Reddish hapalopilus (Hapalopilus rutilans)

  • Division: Basidiomycota (Basidiomycetes)
  • Subdivision: Agaricomycotina (Agaricomycetes)
  • Class: Agaricomycetes (Agaricomycetes)
  • Subclass: Incertae sedis (of uncertain position)
  • Order: Polyporales (Polypore)
  • Family: Phanerochaetaceae (Phanerochaetaceae)
  • Genus: Hapalopilus (Hapalopilus)
  • Type: Hapalopilus rutilans (Hapalopilus reddish)


  • Versicolor mushroom Schaeffer (1774)
  • Boletus suberosus Bulliard (1791)
  • Glowing mushroom Person (1798)
  • Mushroom rib Schumacher (1803)
  • Glowing octopus (Person) Frisian (1818)
  • Daedalus bulliardii Fries (1821)
  • Polyporus suberosus Chevalier (1826)
  • Mushroom nesting (Frieze) Sprengel (1827)
  • Daedalea suberosa Duby (1830)
  • Polyporus pallidocervinus Schweinitz (1832)

Reddish hapalopilus (Hapalopilus rutilans) photo and description

Current name Hapalopilus nidulans (Fries) P. Karsten, Hapalopilus rutilans (Pers.) Murrill

Etymology from απαλός (Greek) – soft, gentle; πίλος (Greek) – 1. Felted wool, felt; 2. Helmet, hat.

Rutilāns (lat.) – reddish; nidulans (English) – accumulating; nesting.

fruit bodies annual sessile, convex, semi-prostrate, sometimes prostrate with characteristic elastic-soft pulp – when squeezed, a tactile sensation is created, similar to squeezing dense foam rubber, when dried, they become light and brittle. Attached to the substrate by a wide, sometimes narrowed lateral base.

Hats reach 100-120 mm in the largest dimension, thickness – up to 40 mm at the base.

Reddish hapalopilus (Hapalopilus rutilans) photo and description

The cap has a sterile surface, partly felt-rough, when ripe it is smooth, ocher or cinnamon-brown, without zoning. Mild concentric zones are rarely observed. The edge of the cap, as a rule, is smoothed, rounded. After drying, the entire sporophore becomes very light. Grows singly or in groups pyramidally one above the other.

Pulp fibrous porous, stiffens and becomes brittle when dried, light brown, lighter closer to the edge.

The smell of the fungus freshly separated from the substrate resembles anise, after a few minutes it changes to the aroma of bitter almonds and subsequently becomes unpleasant, similar to the smell of rotten meat.

Hymenophore tubular, pores rounded or angular, 2-4 per millimeter, tubules of the same color with pulp up to 10-15 mm long.

Reddish hapalopilus (Hapalopilus rutilans) photo and description

In mature large mushrooms, the hymenophore often cracks, darkens when pressed.

Leg absent.


Spores 3.5–5 × 2–2.5 (3) µm, ellipsoid, almost cylindrical, hyaline, thin-walled.

Reddish hapalopilus (Hapalopilus rutilans) photo and description

Cystidia are absent. Basidia four-spored, club-shaped, 18–22 × 4–5 µm.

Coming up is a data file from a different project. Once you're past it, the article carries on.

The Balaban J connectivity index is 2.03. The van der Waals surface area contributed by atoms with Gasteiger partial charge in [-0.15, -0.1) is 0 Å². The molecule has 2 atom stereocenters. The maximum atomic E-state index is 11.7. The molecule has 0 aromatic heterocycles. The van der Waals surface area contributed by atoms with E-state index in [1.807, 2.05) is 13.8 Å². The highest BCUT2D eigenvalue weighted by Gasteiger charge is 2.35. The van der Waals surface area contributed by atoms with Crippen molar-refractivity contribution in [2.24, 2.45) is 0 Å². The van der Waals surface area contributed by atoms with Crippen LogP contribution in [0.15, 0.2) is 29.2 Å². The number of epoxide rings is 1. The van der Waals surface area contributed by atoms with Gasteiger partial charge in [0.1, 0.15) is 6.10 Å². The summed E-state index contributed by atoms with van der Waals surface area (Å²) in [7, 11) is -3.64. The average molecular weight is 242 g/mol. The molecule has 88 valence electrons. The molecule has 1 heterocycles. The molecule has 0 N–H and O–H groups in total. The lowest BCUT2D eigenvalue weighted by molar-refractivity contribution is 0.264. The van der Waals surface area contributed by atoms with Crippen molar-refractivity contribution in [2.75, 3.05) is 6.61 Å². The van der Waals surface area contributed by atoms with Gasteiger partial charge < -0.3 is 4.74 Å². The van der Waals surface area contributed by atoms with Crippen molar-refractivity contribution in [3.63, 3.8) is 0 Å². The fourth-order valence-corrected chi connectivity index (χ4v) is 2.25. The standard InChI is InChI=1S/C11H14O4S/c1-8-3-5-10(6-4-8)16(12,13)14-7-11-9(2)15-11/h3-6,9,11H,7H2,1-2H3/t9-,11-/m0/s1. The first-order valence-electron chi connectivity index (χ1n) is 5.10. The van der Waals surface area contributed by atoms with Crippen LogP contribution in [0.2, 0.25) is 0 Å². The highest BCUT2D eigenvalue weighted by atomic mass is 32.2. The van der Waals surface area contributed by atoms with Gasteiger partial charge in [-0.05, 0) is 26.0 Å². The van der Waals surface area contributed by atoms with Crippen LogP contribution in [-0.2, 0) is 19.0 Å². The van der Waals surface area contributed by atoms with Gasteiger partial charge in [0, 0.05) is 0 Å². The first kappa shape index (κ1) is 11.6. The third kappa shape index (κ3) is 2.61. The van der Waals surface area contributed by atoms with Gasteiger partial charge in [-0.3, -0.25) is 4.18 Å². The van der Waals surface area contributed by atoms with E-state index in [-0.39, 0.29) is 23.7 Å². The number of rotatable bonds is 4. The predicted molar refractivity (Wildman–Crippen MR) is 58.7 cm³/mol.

Hyphal system monomitic, hyphae with clamps, colorless, with pinkish or brownish patches.

A characteristic feature of this fungus is the reaction to bases (alkalis) – all parts of the fungus turn bright purple and to an ammonia solution – a purple-lilac color occurs.

Reddish hapalopilus (Hapalopilus rutilans) photo and description

Settles on branches and dead trunks, bark of broad-leaved trees (birch, oak, poplar, willow, linden, hornbeam, beech, ash, hazel, maple, horse chestnut, Robinia, plum, apple tree, mountain ash, elder), more often on oak and birch , in exceptional, very rare cases, was found on coniferous trees (spruce, fir, pine). Causes white rot. Widely distributed in the Northern Hemisphere: Western Europe, Our Country, North Asia, North America. Fruiting from June to November.

Inedible, poisonous.

Hapalopilus currant (Hapalopilus ribicola) occurs exclusively on currants.

Hapalopilus saffron yellow (Hapalopilus croceus) is red-orange.

Haplopilus salmonicolor has a bright orange color with pinkish hues.

  • Trametes lignicola var. populina Rabenhorst (1854)
  • Haplopilus nidulans (Fries) P. Karsten (1881)
  • Inonotus nidulans (Fries) P. Karsten (1881)
  • Trametes ribicola P. Karsten (1881)
  • Innonotus rutilans (Persoon) P. Karsten (1882)
  • Leptoporus rutilans (Persoon) Quélet (1886)
  • Inodermus rutilans (Persoon) Quélet (1888)
  • Polystictus pallidocervinus (Schweinitz) Saccardo (1888)
  • Polyporus rutilans var. ribicola (P. Karsten) Saccardo (1888)
  • Polystictus nidulans (Fries) Gillot & Lucand (1890)
  • Polyporus rutilans var. nidulans (Fries) Costantin & LM Dufour (1891)
  • Phaeolus nidulans (Fries) Patouillard (1900)
  • Lenzites bulliardii (Fries) Patouillard (1900)
  • Hapalopilus rutilans (Persoon) Murrill (1904)
  • Polystictus rutilans (Persoon) Bigeard & H. Guillemin (1913)
  • Polyporus conicus Velenovský (1922)
  • Polyporus ramicola Velenovský (1922)
  • Agaricus nidulans (Fries) E.H.L. Krause (1933)
  • Phaeolus glowing f. The Recumbent Pilate (1936) [1935]
  • Hapalopilus ribicola (P. Karsten) Spirin & Miettinen (2016)

Photo: Maria.

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